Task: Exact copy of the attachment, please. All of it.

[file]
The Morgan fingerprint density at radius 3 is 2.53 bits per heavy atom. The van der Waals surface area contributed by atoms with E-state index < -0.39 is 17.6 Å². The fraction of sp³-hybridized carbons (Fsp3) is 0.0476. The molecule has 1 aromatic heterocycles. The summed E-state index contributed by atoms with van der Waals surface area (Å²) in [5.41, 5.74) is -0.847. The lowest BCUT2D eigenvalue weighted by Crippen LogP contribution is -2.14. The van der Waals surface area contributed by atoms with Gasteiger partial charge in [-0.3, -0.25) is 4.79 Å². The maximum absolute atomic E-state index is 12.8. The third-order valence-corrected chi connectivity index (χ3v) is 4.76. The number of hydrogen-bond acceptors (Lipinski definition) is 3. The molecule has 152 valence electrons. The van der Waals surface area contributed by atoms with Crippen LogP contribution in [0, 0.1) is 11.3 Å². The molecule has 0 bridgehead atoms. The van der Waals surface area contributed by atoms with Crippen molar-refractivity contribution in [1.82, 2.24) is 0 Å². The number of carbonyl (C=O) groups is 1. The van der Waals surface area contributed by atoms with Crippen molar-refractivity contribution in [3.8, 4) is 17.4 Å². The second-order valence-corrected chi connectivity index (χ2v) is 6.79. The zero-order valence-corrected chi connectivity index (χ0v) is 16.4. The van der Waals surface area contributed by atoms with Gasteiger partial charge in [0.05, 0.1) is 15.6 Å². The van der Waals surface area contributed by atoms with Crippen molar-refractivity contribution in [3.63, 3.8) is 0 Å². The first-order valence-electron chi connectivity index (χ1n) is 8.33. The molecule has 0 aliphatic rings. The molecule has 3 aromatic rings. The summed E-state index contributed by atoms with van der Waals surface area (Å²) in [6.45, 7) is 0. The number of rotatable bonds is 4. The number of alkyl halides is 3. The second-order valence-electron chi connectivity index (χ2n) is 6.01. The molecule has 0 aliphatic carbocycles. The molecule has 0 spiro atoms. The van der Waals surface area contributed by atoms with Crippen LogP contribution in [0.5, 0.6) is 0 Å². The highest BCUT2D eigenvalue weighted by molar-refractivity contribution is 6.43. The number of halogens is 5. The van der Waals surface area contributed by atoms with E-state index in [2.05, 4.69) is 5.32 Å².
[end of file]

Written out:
The Morgan fingerprint density at radius 3 is 2.53 bits per heavy atom. The van der Waals surface area contributed by atoms with E-state index < -0.39 is 17.6 Å². The fraction of sp³-hybridized carbons (Fsp3) is 0.0476. The molecule has 1 aromatic heterocycles. The summed E-state index contributed by atoms with van der Waals surface area (Å²) in [5.41, 5.74) is -0.847. The lowest BCUT2D eigenvalue weighted by Crippen LogP contribution is -2.14. The van der Waals surface area contributed by atoms with Gasteiger partial charge in [-0.3, -0.25) is 4.79 Å². The maximum absolute atomic E-state index is 12.8. The third-order valence-corrected chi connectivity index (χ3v) is 4.76. The number of hydrogen-bond acceptors (Lipinski definition) is 3. The molecule has 152 valence electrons. The van der Waals surface area contributed by atoms with Crippen LogP contribution in [0, 0.1) is 11.3 Å². The molecule has 0 bridgehead atoms. The van der Waals surface area contributed by atoms with Crippen molar-refractivity contribution in [1.82, 2.24) is 0 Å². The number of carbonyl (C=O) groups is 1. The van der Waals surface area contributed by atoms with Crippen molar-refractivity contribution in [3.8, 4) is 17.4 Å². The second-order valence-corrected chi connectivity index (χ2v) is 6.79. The zero-order valence-corrected chi connectivity index (χ0v) is 16.4. The van der Waals surface area contributed by atoms with Gasteiger partial charge in [0.05, 0.1) is 15.6 Å². The van der Waals surface area contributed by atoms with Crippen molar-refractivity contribution in [3.63, 3.8) is 0 Å². The first-order valence-electron chi connectivity index (χ1n) is 8.33. The molecule has 0 aliphatic rings. The molecule has 3 aromatic rings. The summed E-state index contributed by atoms with van der Waals surface area (Å²) in [6.45, 7) is 0. The number of rotatable bonds is 4. The number of alkyl halides is 3. The second-order valence-electron chi connectivity index (χ2n) is 6.01. The molecule has 0 aliphatic carbocycles. The molecule has 0 spiro atoms. The van der Waals surface area contributed by atoms with Crippen LogP contribution in [0.5, 0.6) is 0 Å². The highest BCUT2D eigenvalue weighted by molar-refractivity contribution is 6.43. The number of halogens is 5. The van der Waals surface area contributed by atoms with E-state index in [2.05, 4.69) is 5.32 Å².